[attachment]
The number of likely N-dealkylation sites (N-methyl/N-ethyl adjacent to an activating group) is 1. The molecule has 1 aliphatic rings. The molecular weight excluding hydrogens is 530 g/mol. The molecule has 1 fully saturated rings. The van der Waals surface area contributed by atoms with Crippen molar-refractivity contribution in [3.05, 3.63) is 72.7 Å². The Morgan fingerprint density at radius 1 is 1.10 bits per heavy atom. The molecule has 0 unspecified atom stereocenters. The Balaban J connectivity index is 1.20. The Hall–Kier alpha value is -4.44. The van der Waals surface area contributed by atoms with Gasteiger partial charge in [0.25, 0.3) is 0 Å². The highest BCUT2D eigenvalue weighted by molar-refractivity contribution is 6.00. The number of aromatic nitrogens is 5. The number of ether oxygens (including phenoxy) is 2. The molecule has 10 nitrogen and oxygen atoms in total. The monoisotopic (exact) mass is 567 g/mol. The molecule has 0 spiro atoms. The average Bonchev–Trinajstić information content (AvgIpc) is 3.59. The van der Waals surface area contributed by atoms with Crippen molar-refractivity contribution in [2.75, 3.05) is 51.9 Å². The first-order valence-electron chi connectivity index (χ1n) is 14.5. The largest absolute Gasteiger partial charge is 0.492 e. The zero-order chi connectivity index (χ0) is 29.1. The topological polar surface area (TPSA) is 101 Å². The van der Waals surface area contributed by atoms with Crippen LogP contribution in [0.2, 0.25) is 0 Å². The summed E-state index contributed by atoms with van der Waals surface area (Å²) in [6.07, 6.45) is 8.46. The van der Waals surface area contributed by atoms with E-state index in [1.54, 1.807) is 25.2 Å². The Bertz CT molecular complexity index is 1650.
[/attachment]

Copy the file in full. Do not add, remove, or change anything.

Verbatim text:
The number of likely N-dealkylation sites (N-methyl/N-ethyl adjacent to an activating group) is 1. The molecule has 1 aliphatic rings. The molecular weight excluding hydrogens is 530 g/mol. The molecule has 1 fully saturated rings. The van der Waals surface area contributed by atoms with Crippen molar-refractivity contribution in [3.05, 3.63) is 72.7 Å². The Morgan fingerprint density at radius 1 is 1.10 bits per heavy atom. The molecule has 0 unspecified atom stereocenters. The Balaban J connectivity index is 1.20. The Hall–Kier alpha value is -4.44. The van der Waals surface area contributed by atoms with Gasteiger partial charge in [0.25, 0.3) is 0 Å². The highest BCUT2D eigenvalue weighted by molar-refractivity contribution is 6.00. The number of aromatic nitrogens is 5. The number of ether oxygens (including phenoxy) is 2. The molecule has 10 nitrogen and oxygen atoms in total. The monoisotopic (exact) mass is 567 g/mol. The molecule has 0 spiro atoms. The average Bonchev–Trinajstić information content (AvgIpc) is 3.59. The van der Waals surface area contributed by atoms with Crippen molar-refractivity contribution in [2.75, 3.05) is 51.9 Å². The first-order valence-electron chi connectivity index (χ1n) is 14.5. The largest absolute Gasteiger partial charge is 0.492 e. The zero-order chi connectivity index (χ0) is 29.1. The topological polar surface area (TPSA) is 101 Å². The van der Waals surface area contributed by atoms with Crippen LogP contribution in [0.2, 0.25) is 0 Å². The summed E-state index contributed by atoms with van der Waals surface area (Å²) in [6.07, 6.45) is 8.46. The van der Waals surface area contributed by atoms with E-state index in [1.54, 1.807) is 25.2 Å². The Bertz CT molecular complexity index is 1650.